When I was six, my father promised to buy me a ladder when I grew up “so you can elope”. He explained that weddings were expensive and high-stress, so it would be more convenient all round if I just climbed out of my window when the time came and ran off into the sunset with whoever it was I’d fallen in love with.
In the 25 years since, the plan has changed. My wedding – the wedding I was sure I was too feminist and too modern ever to have – is four months away. And while I stuff invitations into envelopes and wonder how to cause maximum hilarity with the seating plan, people are giddily asking if I’m looking forward to it. Alas, it’s not socially acceptable to give the honest answer: I’m not sure.
I’m excited, of course, about finally being allowed a big party, assuming it can go ahead and that a new wave of Covid doesn’t scupper the whole thing. I’ve got a gorgeous dress and a very sparkly tiara; I’ve been ticking off the old rhyme (does co-opting your fiancé’s kids to be flower girls count as “something borrowed”?); and I can’t wait to get all our friends and family ceilidh-dancing – because who doesn’t love bagpipes? Planning the ceremony has also been quite fun. I worried that combining my Jewish heritage with my partner’s Christian one would cause friction, but he assures me that the Church of England is mostly about hymns, cake and awkwardly shaking hands.
But as for the prospect of “being married”, what’s the point? Not in a flippant sense, but really, what is it? Our lives won’t change in any meaningful way because we’ve got a signed piece of paper. True, splitting up will become infinitely harder (I’ve thought for a long time that any couple considering making their commitment to each other legally binding should be forced to watch a divorce up close, to see how hard and expensive it is to untangle), and I might sign up for his employer’s health insurance policy. But beyond that, I can’t help thinking life will just continue. We’ll still bicker over stacking the dishwasher, proofread each other’s emails for typos, collapse exhausted on the sofa and dote obsessively on the cat. I’m not changing my name, and the only time I can imagine wanting to use the phrase “my husband” is when I get yet another sales call (“Hold on, I don’t deal with that. You’ll have to speak to my…”).
If anything, this past year has been a lesson in the needlessness of marriage as an institution. Most of the marital milestones that are supposed to come after the big day have already been ticked off: moving in together, building a home, wrangling over childcare, encountering the joys and challenges of in-laws. We are prepping for our first proper family Christmas, complete with arguments over who’s driving where and a duck that’s been in the freezer since November in case the supply chain crisis worsens. His non-Jewish children have been appropriately initiated into the magic of Chanukah.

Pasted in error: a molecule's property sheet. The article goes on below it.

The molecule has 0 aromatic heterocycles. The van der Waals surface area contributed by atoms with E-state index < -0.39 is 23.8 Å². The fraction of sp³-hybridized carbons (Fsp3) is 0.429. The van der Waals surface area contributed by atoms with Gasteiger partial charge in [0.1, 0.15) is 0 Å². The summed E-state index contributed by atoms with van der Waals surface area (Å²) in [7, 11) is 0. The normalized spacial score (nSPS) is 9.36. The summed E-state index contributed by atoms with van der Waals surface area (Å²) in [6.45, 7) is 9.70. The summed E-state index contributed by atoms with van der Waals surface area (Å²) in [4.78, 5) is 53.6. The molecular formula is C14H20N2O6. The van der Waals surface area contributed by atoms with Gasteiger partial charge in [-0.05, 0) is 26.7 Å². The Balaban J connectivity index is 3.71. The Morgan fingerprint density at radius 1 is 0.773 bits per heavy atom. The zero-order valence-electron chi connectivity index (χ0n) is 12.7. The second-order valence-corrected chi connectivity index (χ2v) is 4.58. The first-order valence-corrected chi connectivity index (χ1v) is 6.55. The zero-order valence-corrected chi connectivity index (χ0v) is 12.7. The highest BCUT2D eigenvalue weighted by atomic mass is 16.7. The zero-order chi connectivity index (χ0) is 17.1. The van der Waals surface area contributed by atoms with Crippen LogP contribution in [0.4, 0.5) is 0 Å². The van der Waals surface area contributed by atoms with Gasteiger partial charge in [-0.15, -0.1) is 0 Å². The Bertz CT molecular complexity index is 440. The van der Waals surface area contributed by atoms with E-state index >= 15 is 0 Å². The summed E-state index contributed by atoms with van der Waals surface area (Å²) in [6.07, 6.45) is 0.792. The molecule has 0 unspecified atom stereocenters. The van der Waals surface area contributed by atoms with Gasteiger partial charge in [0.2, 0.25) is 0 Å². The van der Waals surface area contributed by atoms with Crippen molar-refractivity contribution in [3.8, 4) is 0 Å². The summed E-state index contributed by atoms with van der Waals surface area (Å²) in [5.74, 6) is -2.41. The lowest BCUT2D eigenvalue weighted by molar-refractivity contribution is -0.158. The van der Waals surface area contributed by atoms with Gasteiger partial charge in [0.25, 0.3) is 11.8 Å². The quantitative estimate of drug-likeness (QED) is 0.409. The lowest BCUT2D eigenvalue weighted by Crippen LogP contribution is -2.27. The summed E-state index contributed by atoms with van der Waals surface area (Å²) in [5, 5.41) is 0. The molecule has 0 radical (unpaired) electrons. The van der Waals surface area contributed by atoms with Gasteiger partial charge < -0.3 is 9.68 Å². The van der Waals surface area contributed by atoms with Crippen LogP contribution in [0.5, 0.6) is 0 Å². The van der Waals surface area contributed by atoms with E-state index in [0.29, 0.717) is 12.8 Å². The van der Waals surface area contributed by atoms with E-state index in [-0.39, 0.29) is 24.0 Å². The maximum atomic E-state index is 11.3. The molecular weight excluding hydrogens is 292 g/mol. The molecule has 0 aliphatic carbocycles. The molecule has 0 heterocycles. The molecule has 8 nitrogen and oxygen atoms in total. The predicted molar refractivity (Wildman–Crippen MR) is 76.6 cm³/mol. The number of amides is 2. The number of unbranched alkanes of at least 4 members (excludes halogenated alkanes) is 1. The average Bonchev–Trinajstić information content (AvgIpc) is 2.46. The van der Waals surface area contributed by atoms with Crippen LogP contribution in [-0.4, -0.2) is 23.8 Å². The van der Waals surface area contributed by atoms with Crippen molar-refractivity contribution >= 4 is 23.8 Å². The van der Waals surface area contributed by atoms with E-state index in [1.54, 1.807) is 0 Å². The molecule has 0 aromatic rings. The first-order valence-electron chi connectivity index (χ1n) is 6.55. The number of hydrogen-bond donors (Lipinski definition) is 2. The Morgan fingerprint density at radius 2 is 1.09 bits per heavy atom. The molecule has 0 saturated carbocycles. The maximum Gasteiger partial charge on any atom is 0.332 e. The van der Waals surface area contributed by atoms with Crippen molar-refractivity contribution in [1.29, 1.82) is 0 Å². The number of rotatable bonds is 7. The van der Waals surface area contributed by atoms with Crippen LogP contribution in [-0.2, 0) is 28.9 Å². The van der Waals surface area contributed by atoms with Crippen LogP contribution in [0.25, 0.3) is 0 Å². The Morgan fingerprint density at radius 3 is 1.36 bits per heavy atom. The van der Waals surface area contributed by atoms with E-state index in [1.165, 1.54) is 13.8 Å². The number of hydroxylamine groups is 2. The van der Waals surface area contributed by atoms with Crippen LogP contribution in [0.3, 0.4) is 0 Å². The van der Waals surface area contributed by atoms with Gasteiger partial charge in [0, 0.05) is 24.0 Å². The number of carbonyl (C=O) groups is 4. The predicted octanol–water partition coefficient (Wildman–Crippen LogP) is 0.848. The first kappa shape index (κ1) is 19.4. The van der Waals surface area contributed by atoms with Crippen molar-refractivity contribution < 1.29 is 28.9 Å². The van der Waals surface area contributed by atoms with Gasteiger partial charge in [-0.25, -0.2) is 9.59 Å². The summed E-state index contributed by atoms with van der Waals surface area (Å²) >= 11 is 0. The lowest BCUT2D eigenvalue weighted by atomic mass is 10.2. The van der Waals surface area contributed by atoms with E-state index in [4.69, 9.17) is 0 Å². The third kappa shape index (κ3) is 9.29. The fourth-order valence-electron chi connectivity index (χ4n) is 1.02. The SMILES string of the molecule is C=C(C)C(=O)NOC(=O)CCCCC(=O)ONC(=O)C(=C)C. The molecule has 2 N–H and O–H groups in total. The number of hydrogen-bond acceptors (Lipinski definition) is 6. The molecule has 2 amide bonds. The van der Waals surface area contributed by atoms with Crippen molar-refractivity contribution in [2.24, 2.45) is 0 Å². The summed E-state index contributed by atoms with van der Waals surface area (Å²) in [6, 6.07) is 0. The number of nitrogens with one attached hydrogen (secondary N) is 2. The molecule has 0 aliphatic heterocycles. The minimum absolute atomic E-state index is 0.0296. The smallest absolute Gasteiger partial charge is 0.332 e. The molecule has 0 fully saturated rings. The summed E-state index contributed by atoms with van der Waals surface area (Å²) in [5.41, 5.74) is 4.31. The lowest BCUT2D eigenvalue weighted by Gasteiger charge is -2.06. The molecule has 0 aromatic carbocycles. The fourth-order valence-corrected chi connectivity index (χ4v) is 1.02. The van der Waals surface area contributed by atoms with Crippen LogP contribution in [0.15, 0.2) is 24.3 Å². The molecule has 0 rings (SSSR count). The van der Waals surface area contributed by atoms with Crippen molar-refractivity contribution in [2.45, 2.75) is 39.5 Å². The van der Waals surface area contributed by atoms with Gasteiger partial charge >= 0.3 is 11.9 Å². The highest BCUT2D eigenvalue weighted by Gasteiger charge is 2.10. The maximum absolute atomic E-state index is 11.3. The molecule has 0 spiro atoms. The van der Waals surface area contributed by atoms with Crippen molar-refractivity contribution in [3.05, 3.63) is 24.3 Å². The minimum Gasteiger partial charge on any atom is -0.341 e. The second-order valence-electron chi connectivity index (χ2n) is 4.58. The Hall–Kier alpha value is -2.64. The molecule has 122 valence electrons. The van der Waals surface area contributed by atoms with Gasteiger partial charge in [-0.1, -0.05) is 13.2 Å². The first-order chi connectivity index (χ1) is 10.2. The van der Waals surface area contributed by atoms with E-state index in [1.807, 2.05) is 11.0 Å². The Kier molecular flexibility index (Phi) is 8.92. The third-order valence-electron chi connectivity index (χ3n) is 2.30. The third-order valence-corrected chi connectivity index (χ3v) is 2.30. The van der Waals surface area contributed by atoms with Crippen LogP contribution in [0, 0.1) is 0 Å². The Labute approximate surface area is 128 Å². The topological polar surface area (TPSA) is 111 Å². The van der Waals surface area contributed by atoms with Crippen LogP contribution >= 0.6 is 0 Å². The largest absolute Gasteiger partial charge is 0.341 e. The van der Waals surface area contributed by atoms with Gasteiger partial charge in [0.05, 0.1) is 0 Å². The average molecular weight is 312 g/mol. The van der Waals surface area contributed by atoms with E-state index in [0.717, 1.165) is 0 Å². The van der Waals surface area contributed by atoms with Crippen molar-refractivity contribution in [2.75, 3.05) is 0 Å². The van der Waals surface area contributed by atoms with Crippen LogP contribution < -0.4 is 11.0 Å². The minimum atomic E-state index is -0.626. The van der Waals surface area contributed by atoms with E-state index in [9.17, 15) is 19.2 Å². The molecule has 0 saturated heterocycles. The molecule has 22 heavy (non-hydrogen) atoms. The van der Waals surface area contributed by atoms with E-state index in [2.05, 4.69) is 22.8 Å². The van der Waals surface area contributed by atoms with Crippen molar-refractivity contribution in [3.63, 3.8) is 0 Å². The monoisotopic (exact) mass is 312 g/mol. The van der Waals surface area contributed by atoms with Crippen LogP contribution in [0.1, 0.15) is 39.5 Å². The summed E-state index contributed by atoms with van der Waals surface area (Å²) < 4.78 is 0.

For all that the culture dictates I should be overwhelmed with breathless anticipation as a blushing bride-to-be, I don’t think we’re that unusual. I realise most couples don’t have stepchildren in the mix, but given most people who get married cohabit first, much of the work that goes into establishing and nurturing a long-term relationship happens long before anyone gets a ring.
People fluster themselves into a moral panic about the rising age of a first marriage (31.5 for women and 33.4 for men, up by eight years since 1976 and above the age of first-time mothers): what is wrong with these commitment-phobic millennials who want to put off “adulting” and stretch out the no-strings carelessness of their student years long into their twenties? The obvious answer is that student debt, a precarious labour market and eye-watering rental prices don’t lend themselves to a nuptial mindset. Even for those tempted to skip the cost of the wedding altogether and elope (with or without a ladder), it’s not unreasonable to want the semblance of financial stability before tying your life to someone else’s for good.
But it’s wrong to confuse delaying marriage with delaying maturity. It’s just that marriage – at least, in the West – doesn’t mean what it once did: it’s no longer a definitive marker of adulthood, a confetti-strewn doorway through which people pass from one life stage to another, like the wardrobe in Narnia. Rather, it’s an affirmation of a set-up that already exists, and a public declaration that you’d like it to continue existing for a good while longer.
Strip away the idea that marriage is a life-changing event, and much of the cultural baggage that makes it so repugnant from a feminist perspective evaporates, too. This isn’t a woman being “given away” from one man to another, or surrendering her hopes, dreams and career in exchange for the myth of feminine domestic bliss. It is two adults on an equal footing who have already built their life together in a way that works for them and quite fancy a party.
People often joke that Shakespeare’s comedies all end with a marriage, and his tragedies all start with one. But that works only if you see the moment of getting married as a profound change of state, a venture into the unknown, rather than a symbolic recognition of what you already have. I prefer to see it as the christening of a ship – finally giving a name to something that has been carefully crafted, tested and pronounced watertight. I just hope no one breaks a bottle of champagne over my head.
This article appears in the 09 Dec 2021 issue of the New Statesman, Christmas Special